An L.A. mob once massacred 18 Chinese people. Now, a push to never forget the racist assault
It happened in the early days of Los Angeles, when the city was a dusty, violent, frontier town.
An eruption of gunfire around 4 p.m. on Oct. 24, 1871, spurred what’s believed to be the most lethal example of racial violence ever recorded in the city — the Los Angeles Chinese massacre.
Hundreds made up the largely white mob that descended upon what’s now downtown Los Angeles. They indiscriminately beat, shot or hanged any Chinese person they saw.
“Then, every rickety shanty in Chinatown was looted. ‘Boys, help yourselves,’ was the cry,” according to an account of the lynchings published by The Times in 1999.
The spasm of violence left at least 18 Chinese people, an estimated 9% of L.A.’s Chinese population, dead at a time when the city barely registered 5,700 people. The victims included the Chinese community’s only physician, Dr. Gene Tong.
The news made national headlines, marking the City of Angels as a frontier town rife with violence and lawlessness. Embarrassed city leaders built up the police department and tried to restore the rule of law. Eight of the attackers were tried but eventually released, and a small sum was paid to the Chinese government as an apology.
But in a city long accused of bulldozing its history, the area of the massacre was redeveloped and the Chinese community rebuilt in a different location.
Today, that history is largely forgotten.
A bronze plaque embedded in the sidewalk outside the Chinese American Museum on Los Angeles Street stands as a rare memorial. It’s smaller than a pizza box.
More than 150 years later, city officials have put out a public call for ideas to memorialize this history.
Two reports — by the city of L.A. and Monument Lab — reveal blind spots in how California marks its history. A memorial to the Chinese Massacre sets a new agenda.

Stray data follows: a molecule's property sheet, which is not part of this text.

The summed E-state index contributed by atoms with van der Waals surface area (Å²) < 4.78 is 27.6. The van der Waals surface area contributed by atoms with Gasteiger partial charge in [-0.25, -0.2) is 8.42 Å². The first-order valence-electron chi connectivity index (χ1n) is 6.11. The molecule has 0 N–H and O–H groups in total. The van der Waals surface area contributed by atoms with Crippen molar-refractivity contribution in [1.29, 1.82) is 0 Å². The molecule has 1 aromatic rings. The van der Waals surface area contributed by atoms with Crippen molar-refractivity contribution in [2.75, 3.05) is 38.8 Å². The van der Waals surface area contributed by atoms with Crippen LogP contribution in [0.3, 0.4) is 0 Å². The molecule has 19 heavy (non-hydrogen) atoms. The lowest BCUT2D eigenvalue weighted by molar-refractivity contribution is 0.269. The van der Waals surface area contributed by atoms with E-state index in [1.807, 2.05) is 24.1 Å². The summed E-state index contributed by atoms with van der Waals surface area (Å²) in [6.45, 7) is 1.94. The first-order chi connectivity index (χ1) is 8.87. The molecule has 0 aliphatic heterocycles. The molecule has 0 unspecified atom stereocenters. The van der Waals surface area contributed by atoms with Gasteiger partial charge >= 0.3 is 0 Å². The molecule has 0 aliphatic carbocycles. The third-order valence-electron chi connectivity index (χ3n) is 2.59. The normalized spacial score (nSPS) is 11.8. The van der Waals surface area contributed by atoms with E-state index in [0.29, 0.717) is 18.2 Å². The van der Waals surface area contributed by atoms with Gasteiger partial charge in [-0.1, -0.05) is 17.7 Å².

Mayor Eric Garcetti, the city Department of Cultural Affairs, the office of Councilmember Kevin de León and El Pueblo de Los Angeles Historical Monument released a request for ideas on Friday to develop a memorial to the victims of the 1871 Chinese Massacre.
“We are ... awakening to the fact that so much of U.S. history is covered history or underreported history or inaccurate history,” said Gay Yuen, Friends of the Chinese American Museum Board of Directors chairperson. “This history is our story. It’s who we are and what we are. This memorial is important because it allows us to unfold and point to a segment of U.S. history, of L.A. history, that’s been buried for 150 years.”
Friday’s request for ideas is the culmination of a year-long community engagement effort that sprung from recommendations in the 2021 Past Due report from the Mayor’s Office Civic Memory Working Group, according to a statement by Garcetti’s office.
Officials aim to have initial conceptual proposals for the memorial in hand by Oct. 12, the mayor’s office stated. A panel of arts and design experts will evaluate the submissions and select up to five artists or teams who will each receive a $15,000 stipend to further develop their concepts and present them publicly.
City officials will select a finalist in the week of March 13, 2023, according to Friday’s announcement.
“Our Chinese and Chinese American communities — then and now — are critical threads in the fabric of our rich cultural tapestry,” Garcetti said in a statement. “The 1871 massacre of innocent lives is a stain in our history that no monument can begin to erase. This memorial will serve as a public commemoration of the lives lost and a warning against senseless violence within our own communities.”